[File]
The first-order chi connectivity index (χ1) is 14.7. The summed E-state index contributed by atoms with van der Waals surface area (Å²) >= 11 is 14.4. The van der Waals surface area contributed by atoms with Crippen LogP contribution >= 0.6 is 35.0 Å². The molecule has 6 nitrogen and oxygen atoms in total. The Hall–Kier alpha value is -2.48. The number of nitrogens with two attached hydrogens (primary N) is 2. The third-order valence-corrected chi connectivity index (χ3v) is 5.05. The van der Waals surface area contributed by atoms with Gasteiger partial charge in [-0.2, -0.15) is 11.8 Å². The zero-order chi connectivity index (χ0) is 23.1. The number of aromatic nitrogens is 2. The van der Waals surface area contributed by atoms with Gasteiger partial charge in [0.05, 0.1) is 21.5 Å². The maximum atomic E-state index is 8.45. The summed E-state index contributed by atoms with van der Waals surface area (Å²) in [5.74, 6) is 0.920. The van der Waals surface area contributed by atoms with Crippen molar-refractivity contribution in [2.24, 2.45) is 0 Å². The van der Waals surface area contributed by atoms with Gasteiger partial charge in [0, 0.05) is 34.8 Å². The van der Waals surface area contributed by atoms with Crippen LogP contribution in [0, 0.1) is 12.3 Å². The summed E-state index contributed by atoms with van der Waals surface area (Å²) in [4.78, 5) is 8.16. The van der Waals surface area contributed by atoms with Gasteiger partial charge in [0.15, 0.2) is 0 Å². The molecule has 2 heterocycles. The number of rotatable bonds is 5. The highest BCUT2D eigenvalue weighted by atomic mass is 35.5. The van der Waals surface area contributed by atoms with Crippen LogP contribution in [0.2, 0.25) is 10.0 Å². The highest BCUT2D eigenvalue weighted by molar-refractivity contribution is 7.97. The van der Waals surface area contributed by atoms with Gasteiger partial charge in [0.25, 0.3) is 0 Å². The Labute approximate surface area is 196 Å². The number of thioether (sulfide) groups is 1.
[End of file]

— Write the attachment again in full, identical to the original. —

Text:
The first-order chi connectivity index (χ1) is 14.7. The summed E-state index contributed by atoms with van der Waals surface area (Å²) >= 11 is 14.4. The van der Waals surface area contributed by atoms with Crippen LogP contribution >= 0.6 is 35.0 Å². The molecule has 6 nitrogen and oxygen atoms in total. The Hall–Kier alpha value is -2.48. The number of nitrogens with two attached hydrogens (primary N) is 2. The third-order valence-corrected chi connectivity index (χ3v) is 5.05. The van der Waals surface area contributed by atoms with Gasteiger partial charge in [-0.2, -0.15) is 11.8 Å². The zero-order chi connectivity index (χ0) is 23.1. The number of aromatic nitrogens is 2. The van der Waals surface area contributed by atoms with Gasteiger partial charge in [0.05, 0.1) is 21.5 Å². The maximum atomic E-state index is 8.45. The summed E-state index contributed by atoms with van der Waals surface area (Å²) in [5.74, 6) is 0.920. The van der Waals surface area contributed by atoms with Crippen molar-refractivity contribution in [2.24, 2.45) is 0 Å². The van der Waals surface area contributed by atoms with Gasteiger partial charge in [0, 0.05) is 34.8 Å². The van der Waals surface area contributed by atoms with Crippen LogP contribution in [0, 0.1) is 12.3 Å². The summed E-state index contributed by atoms with van der Waals surface area (Å²) in [4.78, 5) is 8.16. The van der Waals surface area contributed by atoms with Gasteiger partial charge in [0.15, 0.2) is 0 Å². The molecule has 2 heterocycles. The number of rotatable bonds is 5. The highest BCUT2D eigenvalue weighted by atomic mass is 35.5. The van der Waals surface area contributed by atoms with Crippen LogP contribution in [0.2, 0.25) is 10.0 Å². The highest BCUT2D eigenvalue weighted by molar-refractivity contribution is 7.97. The van der Waals surface area contributed by atoms with Gasteiger partial charge in [0.25, 0.3) is 0 Å². The Labute approximate surface area is 196 Å². The number of thioether (sulfide) groups is 1.